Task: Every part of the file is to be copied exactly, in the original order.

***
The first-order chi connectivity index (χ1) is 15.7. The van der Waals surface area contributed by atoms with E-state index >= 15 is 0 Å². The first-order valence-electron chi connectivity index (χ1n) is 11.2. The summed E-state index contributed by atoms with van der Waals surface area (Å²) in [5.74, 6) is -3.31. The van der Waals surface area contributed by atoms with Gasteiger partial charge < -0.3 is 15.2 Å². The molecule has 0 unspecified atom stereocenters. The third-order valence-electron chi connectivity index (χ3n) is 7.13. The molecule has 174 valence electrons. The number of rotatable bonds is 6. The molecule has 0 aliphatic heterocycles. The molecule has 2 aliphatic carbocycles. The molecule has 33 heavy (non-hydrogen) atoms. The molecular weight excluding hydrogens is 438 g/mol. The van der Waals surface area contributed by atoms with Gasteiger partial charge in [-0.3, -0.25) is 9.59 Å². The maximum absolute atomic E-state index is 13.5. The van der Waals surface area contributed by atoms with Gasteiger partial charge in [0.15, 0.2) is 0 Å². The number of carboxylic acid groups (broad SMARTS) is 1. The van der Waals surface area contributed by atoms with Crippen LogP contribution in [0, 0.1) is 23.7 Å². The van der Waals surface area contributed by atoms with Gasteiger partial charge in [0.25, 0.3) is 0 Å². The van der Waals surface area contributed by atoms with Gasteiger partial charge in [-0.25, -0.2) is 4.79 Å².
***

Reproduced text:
The first-order chi connectivity index (χ1) is 15.7. The van der Waals surface area contributed by atoms with E-state index >= 15 is 0 Å². The first-order valence-electron chi connectivity index (χ1n) is 11.2. The summed E-state index contributed by atoms with van der Waals surface area (Å²) in [5.74, 6) is -3.31. The van der Waals surface area contributed by atoms with Gasteiger partial charge < -0.3 is 15.2 Å². The molecule has 0 unspecified atom stereocenters. The third-order valence-electron chi connectivity index (χ3n) is 7.13. The molecule has 174 valence electrons. The number of rotatable bonds is 6. The molecule has 0 aliphatic heterocycles. The molecule has 2 aliphatic carbocycles. The molecule has 33 heavy (non-hydrogen) atoms. The molecular weight excluding hydrogens is 438 g/mol. The van der Waals surface area contributed by atoms with Gasteiger partial charge in [-0.3, -0.25) is 9.59 Å². The maximum absolute atomic E-state index is 13.5. The van der Waals surface area contributed by atoms with Gasteiger partial charge in [0.15, 0.2) is 0 Å². The number of carboxylic acid groups (broad SMARTS) is 1. The van der Waals surface area contributed by atoms with Crippen LogP contribution in [0, 0.1) is 23.7 Å². The van der Waals surface area contributed by atoms with Gasteiger partial charge in [0.25, 0.3) is 0 Å². The van der Waals surface area contributed by atoms with Gasteiger partial charge in [-0.25, -0.2) is 4.79 Å².